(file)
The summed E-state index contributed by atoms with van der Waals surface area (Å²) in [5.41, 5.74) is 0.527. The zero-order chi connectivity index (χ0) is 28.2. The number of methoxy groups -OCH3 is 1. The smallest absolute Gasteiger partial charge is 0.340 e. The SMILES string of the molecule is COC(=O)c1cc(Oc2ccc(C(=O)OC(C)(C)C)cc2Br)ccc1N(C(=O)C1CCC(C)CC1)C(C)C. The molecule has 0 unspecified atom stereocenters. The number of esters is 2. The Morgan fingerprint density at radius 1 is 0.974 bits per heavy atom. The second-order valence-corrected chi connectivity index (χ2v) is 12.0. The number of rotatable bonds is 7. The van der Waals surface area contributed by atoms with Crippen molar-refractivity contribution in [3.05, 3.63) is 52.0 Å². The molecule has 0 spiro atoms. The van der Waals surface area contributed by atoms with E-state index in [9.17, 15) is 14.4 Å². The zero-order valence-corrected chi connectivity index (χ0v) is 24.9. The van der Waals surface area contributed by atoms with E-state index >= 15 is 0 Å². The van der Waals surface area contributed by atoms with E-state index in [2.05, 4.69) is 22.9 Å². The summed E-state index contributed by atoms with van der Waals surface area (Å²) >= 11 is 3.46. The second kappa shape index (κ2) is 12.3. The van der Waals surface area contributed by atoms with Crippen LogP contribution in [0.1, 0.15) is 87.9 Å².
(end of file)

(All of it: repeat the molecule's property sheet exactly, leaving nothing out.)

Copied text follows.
The summed E-state index contributed by atoms with van der Waals surface area (Å²) in [5.41, 5.74) is 0.527. The zero-order chi connectivity index (χ0) is 28.2. The number of methoxy groups -OCH3 is 1. The smallest absolute Gasteiger partial charge is 0.340 e. The SMILES string of the molecule is COC(=O)c1cc(Oc2ccc(C(=O)OC(C)(C)C)cc2Br)ccc1N(C(=O)C1CCC(C)CC1)C(C)C. The molecule has 0 unspecified atom stereocenters. The number of esters is 2. The Morgan fingerprint density at radius 1 is 0.974 bits per heavy atom. The second-order valence-corrected chi connectivity index (χ2v) is 12.0. The number of rotatable bonds is 7. The van der Waals surface area contributed by atoms with Crippen molar-refractivity contribution in [3.05, 3.63) is 52.0 Å². The molecule has 0 spiro atoms. The van der Waals surface area contributed by atoms with E-state index in [9.17, 15) is 14.4 Å². The zero-order valence-corrected chi connectivity index (χ0v) is 24.9. The van der Waals surface area contributed by atoms with E-state index >= 15 is 0 Å². The van der Waals surface area contributed by atoms with E-state index in [2.05, 4.69) is 22.9 Å². The summed E-state index contributed by atoms with van der Waals surface area (Å²) >= 11 is 3.46. The second kappa shape index (κ2) is 12.3. The van der Waals surface area contributed by atoms with Crippen LogP contribution in [0.1, 0.15) is 87.9 Å².